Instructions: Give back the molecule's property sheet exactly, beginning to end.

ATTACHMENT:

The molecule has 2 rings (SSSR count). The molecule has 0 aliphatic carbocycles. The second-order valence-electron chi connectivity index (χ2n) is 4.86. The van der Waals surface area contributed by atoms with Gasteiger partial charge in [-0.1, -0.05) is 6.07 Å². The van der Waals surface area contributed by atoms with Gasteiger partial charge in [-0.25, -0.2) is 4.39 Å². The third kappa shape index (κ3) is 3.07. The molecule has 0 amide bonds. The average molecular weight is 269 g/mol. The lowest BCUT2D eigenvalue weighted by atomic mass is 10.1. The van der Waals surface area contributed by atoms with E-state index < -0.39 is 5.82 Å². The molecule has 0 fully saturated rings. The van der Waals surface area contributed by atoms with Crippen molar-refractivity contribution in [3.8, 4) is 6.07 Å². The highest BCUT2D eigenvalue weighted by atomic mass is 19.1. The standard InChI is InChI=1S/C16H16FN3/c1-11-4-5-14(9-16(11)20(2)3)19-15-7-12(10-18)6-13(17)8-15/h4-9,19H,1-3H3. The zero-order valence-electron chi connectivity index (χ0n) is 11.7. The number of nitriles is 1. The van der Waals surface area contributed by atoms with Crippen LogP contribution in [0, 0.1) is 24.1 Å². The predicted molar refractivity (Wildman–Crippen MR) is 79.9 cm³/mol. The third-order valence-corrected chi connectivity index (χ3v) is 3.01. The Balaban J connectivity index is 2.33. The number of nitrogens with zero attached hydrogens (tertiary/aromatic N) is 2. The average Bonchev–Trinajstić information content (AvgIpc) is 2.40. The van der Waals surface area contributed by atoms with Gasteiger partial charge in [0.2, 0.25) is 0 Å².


The molecule has 2 rings (SSSR count). The molecule has 0 aliphatic carbocycles. The second-order valence-electron chi connectivity index (χ2n) is 4.86. The van der Waals surface area contributed by atoms with Gasteiger partial charge in [-0.1, -0.05) is 6.07 Å². The van der Waals surface area contributed by atoms with Gasteiger partial charge in [-0.25, -0.2) is 4.39 Å². The third kappa shape index (κ3) is 3.07. The molecule has 0 amide bonds. The average molecular weight is 269 g/mol. The lowest BCUT2D eigenvalue weighted by atomic mass is 10.1. The van der Waals surface area contributed by atoms with E-state index < -0.39 is 5.82 Å². The molecule has 0 fully saturated rings. The van der Waals surface area contributed by atoms with Crippen molar-refractivity contribution in [3.8, 4) is 6.07 Å². The highest BCUT2D eigenvalue weighted by atomic mass is 19.1. The standard InChI is InChI=1S/C16H16FN3/c1-11-4-5-14(9-16(11)20(2)3)19-15-7-12(10-18)6-13(17)8-15/h4-9,19H,1-3H3. The zero-order valence-electron chi connectivity index (χ0n) is 11.7. The number of nitriles is 1. The van der Waals surface area contributed by atoms with Crippen LogP contribution in [0, 0.1) is 24.1 Å². The predicted molar refractivity (Wildman–Crippen MR) is 79.9 cm³/mol. The third-order valence-corrected chi connectivity index (χ3v) is 3.01. The Balaban J connectivity index is 2.33. The number of nitrogens with zero attached hydrogens (tertiary/aromatic N) is 2. The average Bonchev–Trinajstić information content (AvgIpc) is 2.40. The van der Waals surface area contributed by atoms with Gasteiger partial charge in [0.2, 0.25) is 0 Å².